Voters need to stake out the middle ground
After four straight winters of declining room nights; after three years of council members on such different wave lengths that the mayor gave up and moved to Hawaii; after performing a couple of full gainers on hosting all the Paralympic events and building an arena; after thoroughly messing with the mind of one neighbour to the south; and with most of the serious preparation work for the Olympics still ahead — not to mention improving on all of the above — Whistler faces a critical election next month.
We are now two weeks into a relatively brief five-week campaign period, between the close of nominations and the election, and the race for mayor seems to be, in many people’s minds, a showdown between polar opposites. Based solely on scuttlebutt, Ken Melamed and Ted Nebbeling are the two frontrunners in the seven-person contest for what is figuratively, and perhaps factually, the town’s top job.
If the race is close — and again, we are unaware of any current polling or other method of measuring support — it is the only area where the term “close” could be used to describe Melamed and Nebbeling. We won’t do either the disservice of trying to sum up their backgrounds, approaches or campaigns in a few lines, but each has their passionate supporters and each is anathema to their critics.
The rumour mill says that most of the municipal staff is working to get Melamed elected, and ready to quit if Nebbeling is elected. Meanwhile some in the business community hint that they may be ready to pack it in if Melamed becomes mayor and are doing everything they can to make sure Nebbeling tops the polls.
The truth, as it does so often, may lie somewhere in the gulf between these two extremes. And that middle ground is in itself interesting territory. Is the great divide between Nebbeling and Melamed wide enough for another mayoralty candidate to come up the middle and win?
Staking out the middle ground always seems to be a successful campaign strategy in Canadian elections, with the federal Liberals the undisputed masters. The middle ground is like middle earth in a Canadian election, exerting a gravitational pull that increases as the campaign wears on and draws candidates and parties to the centre regardless of where they may have been positioned prior to the election. While there is nothing so Machiavellian in Whistler’s little election as there is in federal politics, voters should keep in mind there is often a difference between what the candidates say and what the candidates feel they have to say to be elected.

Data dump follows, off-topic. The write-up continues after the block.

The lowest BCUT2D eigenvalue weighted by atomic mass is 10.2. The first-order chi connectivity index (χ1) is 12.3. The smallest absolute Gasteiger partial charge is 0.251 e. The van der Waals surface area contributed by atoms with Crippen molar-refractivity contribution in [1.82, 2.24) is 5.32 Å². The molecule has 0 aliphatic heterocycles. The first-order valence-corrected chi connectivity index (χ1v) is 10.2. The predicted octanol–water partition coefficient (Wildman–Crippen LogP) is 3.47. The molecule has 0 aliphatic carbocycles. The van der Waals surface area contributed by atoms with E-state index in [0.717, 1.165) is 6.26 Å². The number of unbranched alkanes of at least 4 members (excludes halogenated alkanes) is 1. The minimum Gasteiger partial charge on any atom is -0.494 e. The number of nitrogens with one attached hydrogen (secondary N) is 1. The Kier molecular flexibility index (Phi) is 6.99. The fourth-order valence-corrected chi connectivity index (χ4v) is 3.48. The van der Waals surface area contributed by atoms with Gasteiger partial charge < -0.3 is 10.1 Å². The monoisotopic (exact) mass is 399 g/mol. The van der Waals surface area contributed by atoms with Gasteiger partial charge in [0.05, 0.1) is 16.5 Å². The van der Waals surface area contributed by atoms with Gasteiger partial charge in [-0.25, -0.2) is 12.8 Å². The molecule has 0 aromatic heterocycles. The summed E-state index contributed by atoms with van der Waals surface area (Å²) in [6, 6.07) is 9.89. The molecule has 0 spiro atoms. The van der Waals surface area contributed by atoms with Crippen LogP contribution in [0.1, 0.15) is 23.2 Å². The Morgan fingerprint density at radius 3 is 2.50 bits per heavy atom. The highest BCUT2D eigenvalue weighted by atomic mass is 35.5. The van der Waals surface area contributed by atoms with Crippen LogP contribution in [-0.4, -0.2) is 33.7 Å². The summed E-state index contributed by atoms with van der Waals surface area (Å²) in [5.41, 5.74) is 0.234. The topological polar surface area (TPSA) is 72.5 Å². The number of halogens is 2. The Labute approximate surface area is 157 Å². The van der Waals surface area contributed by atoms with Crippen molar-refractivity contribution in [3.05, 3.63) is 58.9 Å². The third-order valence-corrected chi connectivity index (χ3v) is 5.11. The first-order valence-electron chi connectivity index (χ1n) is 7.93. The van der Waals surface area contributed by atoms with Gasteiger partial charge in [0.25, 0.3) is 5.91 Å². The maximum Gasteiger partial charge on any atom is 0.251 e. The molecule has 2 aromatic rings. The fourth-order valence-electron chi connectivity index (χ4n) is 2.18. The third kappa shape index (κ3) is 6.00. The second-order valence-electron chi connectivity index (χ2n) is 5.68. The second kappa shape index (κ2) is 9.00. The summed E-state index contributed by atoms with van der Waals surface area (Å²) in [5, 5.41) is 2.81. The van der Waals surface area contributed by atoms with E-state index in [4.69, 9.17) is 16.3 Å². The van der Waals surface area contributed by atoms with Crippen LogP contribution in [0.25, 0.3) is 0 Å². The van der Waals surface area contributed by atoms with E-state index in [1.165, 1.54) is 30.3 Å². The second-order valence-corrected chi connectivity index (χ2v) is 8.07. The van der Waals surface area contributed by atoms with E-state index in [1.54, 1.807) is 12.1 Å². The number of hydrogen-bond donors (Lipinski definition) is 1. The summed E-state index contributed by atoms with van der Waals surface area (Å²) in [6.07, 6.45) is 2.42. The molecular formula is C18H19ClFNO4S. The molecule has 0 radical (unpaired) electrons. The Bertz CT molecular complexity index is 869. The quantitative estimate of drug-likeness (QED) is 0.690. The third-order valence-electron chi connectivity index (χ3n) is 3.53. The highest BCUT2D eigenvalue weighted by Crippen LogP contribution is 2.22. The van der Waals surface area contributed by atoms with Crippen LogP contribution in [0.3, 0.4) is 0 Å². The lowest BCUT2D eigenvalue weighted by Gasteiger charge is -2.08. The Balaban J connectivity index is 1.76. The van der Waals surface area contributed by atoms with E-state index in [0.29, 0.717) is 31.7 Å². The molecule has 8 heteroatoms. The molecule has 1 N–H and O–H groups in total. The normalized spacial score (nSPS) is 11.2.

More importantly, voters need to remember that this election is more than an all-or-nothing contest for who becomes mayor. By December Whistler will have a new administrator, a new mayor and at least four — possibly six — new councillors. That’s a wholesale change and no one can predict how this new group will function together. It’s quite possible that if Melamed is elected mayor the council, collectively, will be to the right of him; if Nebbeling is elected mayor the council could well be to the left of him.
Regardless of the outcome on Nov. 19, the new council and administrator will have a tough job ahead of them. It’s not a job that any one or two people can do by themselves, nor should they be allowed to do it by themselves.
It’s also not a job that council and the administrator and staff have to do in isolation. The voters, the people of Whistler, have shown repeatedly — with the World Economic Forum, with the athletes village site, with the arena — that they want to be included in the decision-making process.
The requirements of council candidates are really no different this year than any other election year. Whistlerites need to elect a council of intelligent, sensible people willing to work hard for Whistler. Who among the 24 candidates are most qualified? That is going to require some work by voters to determine.
The format for this year’s Chamber of Commerce-sponsored all candidates meeting is coming under some criticism. After each candidate makes his or her opening remarks they are expected to mix with voters and take questions one-on-one, rather than taking questions from the floor. While this takes some of the sport out of seeing candidates perform, or squirm, on stage — and performance in front of the voters is part of the job description — it does level the playing field. There won’t be any planted questions, there will be fewer personal attacks, fewer half-hour statements by people who don’t seem to have a question, and all candidates will get the opportunity to answer questions.
What the format does is put greater emphasis on voters to attend and meet the candidates. That is, it requires a bigger commitment from voters. And in an important election, where it appears the main choices for mayor are at opposite ends of the spectrum, that’s not a bad thing.